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Shah's Widow Was Watching Rouhani Paris Visit Quite Closely

Farah Pahlavi, the third and last wife of the Shah of Iran
Farah Pahlavi, the third and last wife of the Shah of Iran

PARIS — When Iranian President Hassan Rouhani made his momentous visit to Paris last week, an unlikely resident of the French capital was watching his every move.

Farah Pahlavi, the 77-year-old widow of the Shah of Iran, told the Persian-language Kayhan newspaper she noted the irony "sitting hundreds of meters' away from the Elysée palace where Rouhani was being received by French President Francois Holllande, and where she and her husband, Shah Mohammad Reza Pahlavi, had been fêted by several of Hollande's predecessors.

Nevertheless, Pahlavi said it was "good for Iran" that sanctions should end and that the country could purchase necessary items like airplane parts, reports Kayhan, the London-based spinoff of the conservative newspaper of the same name in Tehran. The publication is mostly run by exiled journalists and regularly criticizes the Iranian regime.

Iran's exiled former empress, who has property in several cities but spends much of her time in Paris, said she hoped "things will become better" for ordinary Iranians as sanctions unwind. Still, Pahlavi saw further irony in all the talk about modernizing Iran now: "Well, we already had modernity," she said, clearly referring to the Shah's policies in the 1960s and 1970s. "Some people were saying we had become too Westernized, or ... were going too fast." Now, she said, after Iranians had lived in "past centuries' under the Islamic Republic, "they want to modernize."

She said she hoped the delegation would "learn and take" a few things about freedom from Europe, like democracy, human rights and women's rights.

Pahlavi recently attended the funeral of her sister-in-law, Princess Ashraf Pahlavi, who died in the south of France in January. The princess, once reviled by many Iranians as a symbol of Iran's corruption in the 1970s, was now less harshly recalled in most newspapers as a defender of women's rights. Some younger Iranians, no doubt comparing the condition of Iranian women now with the 1970s, paid their respect online to the princess.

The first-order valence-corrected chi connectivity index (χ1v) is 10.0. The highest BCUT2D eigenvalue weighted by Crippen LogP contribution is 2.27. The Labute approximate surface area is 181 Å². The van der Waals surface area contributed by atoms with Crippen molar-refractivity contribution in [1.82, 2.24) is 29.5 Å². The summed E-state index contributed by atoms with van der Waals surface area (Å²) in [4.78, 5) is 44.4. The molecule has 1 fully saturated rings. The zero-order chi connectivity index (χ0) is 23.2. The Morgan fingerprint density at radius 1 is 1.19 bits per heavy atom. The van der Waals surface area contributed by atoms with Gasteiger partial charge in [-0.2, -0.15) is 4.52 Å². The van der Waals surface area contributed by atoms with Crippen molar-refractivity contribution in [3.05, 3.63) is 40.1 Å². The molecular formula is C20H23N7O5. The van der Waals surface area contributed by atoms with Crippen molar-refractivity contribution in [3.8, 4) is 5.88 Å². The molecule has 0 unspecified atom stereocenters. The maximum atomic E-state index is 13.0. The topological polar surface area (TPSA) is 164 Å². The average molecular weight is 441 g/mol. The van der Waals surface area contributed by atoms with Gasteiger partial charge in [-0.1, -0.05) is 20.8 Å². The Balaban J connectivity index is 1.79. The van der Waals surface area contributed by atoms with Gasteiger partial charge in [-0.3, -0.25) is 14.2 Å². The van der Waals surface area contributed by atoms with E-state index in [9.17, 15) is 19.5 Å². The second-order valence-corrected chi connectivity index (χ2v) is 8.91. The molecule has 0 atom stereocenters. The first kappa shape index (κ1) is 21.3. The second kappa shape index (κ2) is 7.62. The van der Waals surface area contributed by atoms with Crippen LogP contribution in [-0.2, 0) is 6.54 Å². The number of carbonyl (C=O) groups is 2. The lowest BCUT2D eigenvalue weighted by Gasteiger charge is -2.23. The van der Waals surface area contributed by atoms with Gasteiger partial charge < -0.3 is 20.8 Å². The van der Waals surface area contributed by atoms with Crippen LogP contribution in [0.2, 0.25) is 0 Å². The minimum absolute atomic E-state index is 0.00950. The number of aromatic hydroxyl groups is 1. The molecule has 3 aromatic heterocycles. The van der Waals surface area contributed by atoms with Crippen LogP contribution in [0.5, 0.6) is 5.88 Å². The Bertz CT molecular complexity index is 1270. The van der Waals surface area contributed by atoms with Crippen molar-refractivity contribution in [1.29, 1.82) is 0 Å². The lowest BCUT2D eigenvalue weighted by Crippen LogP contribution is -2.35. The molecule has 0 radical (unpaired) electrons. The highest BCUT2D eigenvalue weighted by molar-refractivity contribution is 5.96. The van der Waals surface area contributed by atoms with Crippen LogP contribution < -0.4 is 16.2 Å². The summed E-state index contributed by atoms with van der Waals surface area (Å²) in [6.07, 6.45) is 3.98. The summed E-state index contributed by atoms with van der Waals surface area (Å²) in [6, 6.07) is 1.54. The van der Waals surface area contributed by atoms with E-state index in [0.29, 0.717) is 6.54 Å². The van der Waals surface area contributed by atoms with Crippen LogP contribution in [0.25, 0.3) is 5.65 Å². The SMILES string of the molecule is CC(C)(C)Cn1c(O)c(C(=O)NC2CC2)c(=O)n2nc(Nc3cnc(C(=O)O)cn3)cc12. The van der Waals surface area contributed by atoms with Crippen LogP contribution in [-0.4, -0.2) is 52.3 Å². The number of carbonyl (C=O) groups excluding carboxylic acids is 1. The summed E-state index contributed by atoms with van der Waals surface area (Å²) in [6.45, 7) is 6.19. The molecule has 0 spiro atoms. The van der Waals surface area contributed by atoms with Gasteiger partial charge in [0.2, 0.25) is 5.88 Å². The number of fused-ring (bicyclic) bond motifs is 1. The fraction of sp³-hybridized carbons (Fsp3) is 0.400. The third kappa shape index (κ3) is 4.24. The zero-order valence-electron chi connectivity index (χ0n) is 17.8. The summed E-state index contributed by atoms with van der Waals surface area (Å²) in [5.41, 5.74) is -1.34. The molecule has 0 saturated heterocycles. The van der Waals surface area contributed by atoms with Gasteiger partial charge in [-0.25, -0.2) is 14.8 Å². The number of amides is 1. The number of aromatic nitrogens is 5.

The empress in 1961 with French President Charles de Gaulle — Source: Catherine Legrand, Jacques Legrand

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Climate Change Is Real, But It's Wrong To Blame It For Every Flood Or Fire

A closer look at the science shows there are many factors that contribute to weather-related emergencies. It is important to raise climate change awareness, but there's a risk in overstating its role in every natural disaster.

photo of a small red car buried in sand

A car is buried last week in the sand during severe flooding in Volos, Greece

© Imago via ZUMA
Axel Bojanowski

Updated on Oct. 4, 2023 at 4:05 p.m


BERLIN — In September, thousands of people lost their lives when dams collapsed during flooding in Libya. Engineers had warned that the dams were structurally unsound.

Two years ago, dozens died in floods in western Germany, a region that had experienced a number of similar floods in earlier centuries, where thousands of houses had been built on the natural floodplain.

Last year saw more than 1,000 people lose their lives during monsoon floods in Pakistan. Studies showed that the impact of flooding in the region was exacerbated by the proximity of human settlements, the outdated river management system, high poverty rates and political instability in Pakistan.

There are many factors that contribute to weather-related disasters, but one dominates the headlines: climate change. That is because of so-called attribution studies, which are published very quickly after these disasters to highlight how human-caused climate change contributes to extreme weather events. After the flooding in Libya, German daily Frankfurter Allgemeine Zeitung described climate change as a “serial offender," while the Tageszeitung wrote that “the climate crisis has exacerbated the extreme rainfall."

The World Weather Attribution initiative (WWA) has once again achieved its aim of using “real-time analysis” to draw attention to the issue: on its website, the institute says its goal is to “analyse and communicate the possible influence of climate change on extreme weather events." Frederike Otto, who works on attribution studies for the WWA, says these reports help to underscore the urgent need for climate action. They transform climate change from an “abstract threat into a concrete one."

In the immediate aftermath of a weather-related disaster, teams of researchers rush to put together attribution studies – “so that they are ready within the same news cycle," as the New York Times reported. However, these attribution studies do not meet normal scientific standards, as they are published without going through the peer-review process that would be undertaken before publication in a specialist scientific journal. And that creates problems.

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